What are the protesting laws in Utah?


Some states thought that it was a good idea to strengthen laws that punish wrongdoers, and sheriffs in Utah agree. This is happening at a time when people all over the country are protesting racial injustice that had protesters fighting with police officers and destroying public property.

The state legislature hasn’t had a chance to draft new legislation, but it has voiced its agreement with the sheriffs. They voted to open a bill file so that they could address this issue before the 2021 legislature.

Representative Lee Perry stated that citizens should be able to protest, but he doesn’t want to encourage people to riot. Lee Perry is the co-chairman of the Law Enforcement and Criminal Justice Interim Committee.

Supporters of this type of law say that it would protect first responders. It would also deter anyone with the intention of committing crimes. Some people are against it because it would infringe on people’s first amendment rights and that it would take the focus away from the issue of police brutality.

Sheriff Ryan Arbon described his observances as of people with the intent to have their voices heard on this subject, but in some instances, he admitted that a person here and there had other things in mind. He believes that Utah needs a law like the one in Tennessee.

What Are the Protesting Rights in Utah?


Citizens in Utah have the right to protest in the streets, sidewalks or parks. If it is in a public forum, protests are welcome. The state designates particular places for protests in front of the legislature and other government buildings. Your rights will be restricted on a military base, a post office or airport terminals because these are not public forums. These protests cannot support one side or the other.

On private property, you may protest, but you must follow the property owner’s rules. Anything to the contrary could result in your arrest. If you would like to protest at a courthouse, you cannot block the entrances or exits. You must not seek to encourage an outcome of a case if you plan to do this.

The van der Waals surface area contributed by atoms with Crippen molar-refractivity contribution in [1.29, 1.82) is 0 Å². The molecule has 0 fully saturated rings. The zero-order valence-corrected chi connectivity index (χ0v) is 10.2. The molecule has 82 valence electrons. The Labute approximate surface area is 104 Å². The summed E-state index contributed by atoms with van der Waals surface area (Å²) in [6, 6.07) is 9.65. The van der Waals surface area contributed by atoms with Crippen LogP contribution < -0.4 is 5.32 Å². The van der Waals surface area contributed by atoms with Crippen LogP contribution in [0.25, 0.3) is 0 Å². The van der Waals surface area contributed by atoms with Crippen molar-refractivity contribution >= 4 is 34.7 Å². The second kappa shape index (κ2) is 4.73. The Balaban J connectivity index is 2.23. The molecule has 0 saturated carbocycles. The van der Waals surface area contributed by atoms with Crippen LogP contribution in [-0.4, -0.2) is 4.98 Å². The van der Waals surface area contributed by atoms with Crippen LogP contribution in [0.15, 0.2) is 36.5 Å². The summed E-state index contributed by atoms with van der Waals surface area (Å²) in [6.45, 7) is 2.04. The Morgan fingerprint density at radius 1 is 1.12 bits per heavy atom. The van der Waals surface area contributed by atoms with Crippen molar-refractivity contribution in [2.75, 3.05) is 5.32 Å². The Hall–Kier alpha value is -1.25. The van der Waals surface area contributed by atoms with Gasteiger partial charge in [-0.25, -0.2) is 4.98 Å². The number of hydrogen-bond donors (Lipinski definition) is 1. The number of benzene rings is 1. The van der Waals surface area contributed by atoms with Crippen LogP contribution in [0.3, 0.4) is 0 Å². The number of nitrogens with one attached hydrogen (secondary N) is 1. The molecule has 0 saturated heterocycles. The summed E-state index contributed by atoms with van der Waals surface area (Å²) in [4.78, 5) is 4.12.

You can hold a march or a protest on the sidewalk, but you must make sure that you obey all traffic laws. This activity will be legal even if you don’t have a permit. Other situations do require a permit, such as a rally at a park, a rally that needs an amplifying device or a rally that may block traffic.

Several types of speech are against the law in Utah. For example, words that can be classified as “fighting words” are expected to provoke others to react violently. The use of obscenities may also be restricted.

Before you have your protest in Utah, you may wish to consult with Provo criminal defense attorneys to find out about all of your rights and responsibilities. Howard Lewis & Petersen are the Utah County criminal defense attorneys that you need. If you have already been charged with Utah criminal charges, you need to hire Provo criminal lawyers today. Our Utah County criminal attorneys have an extensive amount of experience, so you can trust us to do our best for you.

Our law firm was the first law firm to open its doors in Utah County when Jackson B. Howard first opened for business in 1950. More than 75% of our attorneys have been with us for at least 10 years, so you will be assured that your lawyer will have the experience that you need to fight your Utah criminal charges. Some of our Provo lawyers have even been with our firm for 40 years! We are prepared to answer any questions that you may have about protesting in Utah. Give us a call today.       

Posted September 25th, 2020